• Variants of the brand name. Due to typing errors, misspellings and other borderline situations (including the Mandela effect), many branded keywords can also occur in the form of variations or misrepresentation of the original brand to which they refer.

Brand keywords can include the brand name and its products, for instance: “Joe’s Ice Cream Parlor”, “Joe Ice Cream Parlor” or “Joeicecream”, and in the form of long-tailed branded keywords we have: “Joe’s Ice Cream Parlors”, “Joe’s Ice Cream”, “Joe’s Ice Cream to take away” and so on.

However, not all queries that mention a brand are actually branded keywords: for example, in the case of queries such as “Amazon coupons,” “Ford car sale,” or “Vodafone opinions” , the user’s intent is different and not aimed at necessarily discovering the official website of the mentioned brand, and in fact Google SERPs propose very varied results for these cases.

How to discover branded keywords: SEOZoom’s tools

Data analysis plays a key role in refining the branded keyword strategy, and to find branded keywords it can be useful to refer to SEO tools, which allow us to verify and monitor the performance of keywords related to our brand, possibly also providing us with valuable insights into how users interact with the brand and where there is room for improvement.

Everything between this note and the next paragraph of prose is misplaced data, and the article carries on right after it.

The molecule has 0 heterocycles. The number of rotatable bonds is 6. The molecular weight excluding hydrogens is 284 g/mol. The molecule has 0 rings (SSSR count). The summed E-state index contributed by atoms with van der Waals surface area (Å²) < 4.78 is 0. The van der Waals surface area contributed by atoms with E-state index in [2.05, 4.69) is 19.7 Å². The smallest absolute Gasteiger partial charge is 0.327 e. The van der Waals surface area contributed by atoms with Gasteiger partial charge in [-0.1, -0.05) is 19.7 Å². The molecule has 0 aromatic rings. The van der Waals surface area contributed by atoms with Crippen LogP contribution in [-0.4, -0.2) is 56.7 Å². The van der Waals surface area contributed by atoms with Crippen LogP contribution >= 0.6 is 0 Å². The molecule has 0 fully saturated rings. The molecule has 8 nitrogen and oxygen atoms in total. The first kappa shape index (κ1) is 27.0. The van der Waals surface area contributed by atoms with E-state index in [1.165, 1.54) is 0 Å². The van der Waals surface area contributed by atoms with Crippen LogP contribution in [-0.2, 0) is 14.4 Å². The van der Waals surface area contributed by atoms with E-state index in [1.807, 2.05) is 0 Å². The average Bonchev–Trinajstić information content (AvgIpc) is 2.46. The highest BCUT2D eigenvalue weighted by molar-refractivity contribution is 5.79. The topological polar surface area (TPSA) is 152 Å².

In SEOZoom, in particular, we can use the Keyword Studio area within Projects, which devotes a specific section to branded keywords, precisely, where we can check which keywords are related to our Brand or our brand’s products, identified on the basis of the information entered in the project settings themselves.

Through this data, we can not only identify the keywords for which the website is already ranked-and what the returns are for these terms-but also keep an eye on any competitor actions and find variations of keywords that we may not yet have taken full advantage of.

What non-branded keywords are

It is appropriate, at this point, to also understand what non-branded keywords are and in what they are different from branded keywords: very simply, they are brand-related keyword, but they do not contain the explicit indication of its name.

Therefore, non-brand keywords may refer to products or services sold by our company, or even topics where the brand has proven (and acknowledged) authority and experience.

These keywords are often more competitive, as they tend to be more general and can attract a higher search volume, with all the difficulties involved; being broader, they can refer to an entire category of products or services, a need or a problem that users want to solve. The main characteristic of unbranded keywords is that they are used by users who do not yet have a defined brand preference or who are looking for more general information.